Freelance

You Got This! (Bicycling Magazine)

Published August 1, 2014 in Bicycling magazine.

Bicycling August 2014

It's no fun hauling your bike to the shop only to hear that your problem is user error. Mechanics face these five customer woes all the time. Here's how to solve them yourself.—Lindsay J. Westley

 


A bike tour of Vermont's Lake Champlain Islands (Washington Post)

By Lindsay J. Westley.  Published July 18, 2013 in the Washington Post.

Biking A mid-ride beep from my neon-colored GPS watch usually signals a moment of weakness: a stop for a gulp of water or to rest quivering calves after climbing one of Vermont’s many mountains. Today, as I wheel my bike around the potholes in a farm lane, it’s signaling a more important item on the agenda: maple creemees.

The rest of the country calls the frozen treat twisting into my cone “soft serve,” but here in Vermont, it’s a creemee. Made with farm-fresh milk and a high grade of real maple syrup, it’s a delicious start to the weekend — and the official guarantee that no cycling speed records will be broken over the next two days. But we will eat well. And often.

After all, we have the home-court advantage on this vacation. My husband and I have been living on the southernmost tip of Vermont’s Lake Champlain Islands for nearly two years, having moved here from Pennsylvania as newlyweds.

Mush! A dog-sledding adventure in Maine (Washington Post)

By Lindsay J. Westley, Published: November 26 in the Washington Post

The air is charged with the sound of 17 howling huskies, and the snow brake I’m standing on with both feet quivers as the brawny dogs in front of me strain against their harnesses.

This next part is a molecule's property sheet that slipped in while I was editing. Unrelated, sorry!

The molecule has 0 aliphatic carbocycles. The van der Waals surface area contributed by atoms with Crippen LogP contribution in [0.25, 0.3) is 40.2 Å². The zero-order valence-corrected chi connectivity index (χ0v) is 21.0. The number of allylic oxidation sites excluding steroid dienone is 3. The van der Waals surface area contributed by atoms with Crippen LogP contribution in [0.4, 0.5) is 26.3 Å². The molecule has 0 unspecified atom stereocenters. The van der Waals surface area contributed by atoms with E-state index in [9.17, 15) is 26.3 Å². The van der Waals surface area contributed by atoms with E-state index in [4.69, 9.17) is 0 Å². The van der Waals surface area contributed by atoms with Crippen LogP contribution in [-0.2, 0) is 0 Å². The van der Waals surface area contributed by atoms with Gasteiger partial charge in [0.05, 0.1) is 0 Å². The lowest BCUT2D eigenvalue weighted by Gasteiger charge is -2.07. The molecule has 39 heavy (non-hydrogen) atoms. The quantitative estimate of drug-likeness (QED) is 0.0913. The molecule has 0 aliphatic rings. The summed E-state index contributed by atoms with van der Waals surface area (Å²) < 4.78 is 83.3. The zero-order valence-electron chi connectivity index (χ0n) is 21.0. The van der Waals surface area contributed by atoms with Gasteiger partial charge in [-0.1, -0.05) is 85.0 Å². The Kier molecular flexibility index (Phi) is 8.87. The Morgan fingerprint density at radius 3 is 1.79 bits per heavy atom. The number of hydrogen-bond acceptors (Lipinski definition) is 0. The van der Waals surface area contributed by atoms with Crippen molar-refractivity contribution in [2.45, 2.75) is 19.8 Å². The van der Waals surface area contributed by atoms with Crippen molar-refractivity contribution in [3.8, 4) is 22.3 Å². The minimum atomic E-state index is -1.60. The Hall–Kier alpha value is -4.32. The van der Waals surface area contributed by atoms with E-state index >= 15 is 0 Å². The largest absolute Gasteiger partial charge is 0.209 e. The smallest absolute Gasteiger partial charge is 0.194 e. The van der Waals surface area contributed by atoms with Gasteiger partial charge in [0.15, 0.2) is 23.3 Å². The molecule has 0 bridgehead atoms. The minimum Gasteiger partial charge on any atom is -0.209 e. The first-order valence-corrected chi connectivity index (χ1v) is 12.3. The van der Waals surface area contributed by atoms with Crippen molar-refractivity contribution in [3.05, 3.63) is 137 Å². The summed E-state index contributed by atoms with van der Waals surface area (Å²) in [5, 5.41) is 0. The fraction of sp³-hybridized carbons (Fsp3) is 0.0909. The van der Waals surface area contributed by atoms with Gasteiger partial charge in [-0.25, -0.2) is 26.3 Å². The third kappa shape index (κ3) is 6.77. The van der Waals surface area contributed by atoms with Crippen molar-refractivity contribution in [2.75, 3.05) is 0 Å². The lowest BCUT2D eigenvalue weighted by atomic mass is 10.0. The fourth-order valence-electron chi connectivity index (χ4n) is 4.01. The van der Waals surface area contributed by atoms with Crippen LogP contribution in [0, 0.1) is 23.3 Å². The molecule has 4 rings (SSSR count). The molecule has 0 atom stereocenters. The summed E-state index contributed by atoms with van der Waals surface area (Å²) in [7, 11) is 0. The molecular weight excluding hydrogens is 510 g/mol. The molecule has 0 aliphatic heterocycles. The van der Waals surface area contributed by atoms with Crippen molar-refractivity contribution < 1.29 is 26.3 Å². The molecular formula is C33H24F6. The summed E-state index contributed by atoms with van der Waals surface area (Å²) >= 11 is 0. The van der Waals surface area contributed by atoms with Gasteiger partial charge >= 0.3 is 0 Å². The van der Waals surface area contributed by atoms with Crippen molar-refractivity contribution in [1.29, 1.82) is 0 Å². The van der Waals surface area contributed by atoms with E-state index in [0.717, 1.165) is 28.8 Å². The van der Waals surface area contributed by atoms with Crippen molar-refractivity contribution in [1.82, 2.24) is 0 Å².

It’s not a moment for misgivings or second thoughts: Either you hold tight as you release the brake and the dogs snap forward, or you’re left behind as the sled races toward the mountains in the distance. I choose to hold on.

Already charged with adrenaline, I’m prepared for the rush of euphoria that accompanies our first leaps across the ice, but I wasn’t expecting the silence. One moment, it’s orchestrated chaos accompanied by nose-to-the-sky howls; the next, it’s utterly hushed except for the crunch of snow beneath the runners.

Escapes: A tour of western Pa. Amish country (Washington Post)

Amish plowing

There’s no sign out front, so my mom and I trust our instincts — and the smell of fresh sawdust — to guide us as we pull off the dirt road and approach the weathered workshop. We’re in search of an authentic Amish-made rocking chair, and judging from the woodworking tools and gently curved rocker bottoms propped against the doorway, we’re in luck.

The noise from the belt-driven bench sander drowns out the sounds of our approach, so it takes a minute before a young Amish man looks up from where he’s sanding the armrest of a nearly completed rocker. His brother, barefoot and probably about 8 or 9 years old, looks up too, giving us a shy grin from beneath the fringe of hair cropped straight across his forehead and flaring out over his ears.

Q&A with Vermont Architect Marcel Beaudin (Dwell)

In my quest to find examples of modern design around Vermont, I frequently came aross the work of Marcel Beaudin. Now in his 80s, Beaudin is still designing new projects and renovating his old projects for former clients and friends. Here's my Q&A with him for Dwell:

Interviews: Architect Marcel Beaudin at Dwell.com

Weathering a Real "Tempest," the Show Goes On for Vermont Shakespeare Company

TempestIt’s ironic for a performance of The Tempest to be canceled — twice — by rain. Actors and audiences were sent scrambling for cover on both Friday and Saturday nights in North Hero as rain sheeted across the open-air stage, robbing Prospero of the prospect of concocting his own tempest with magic and incantations.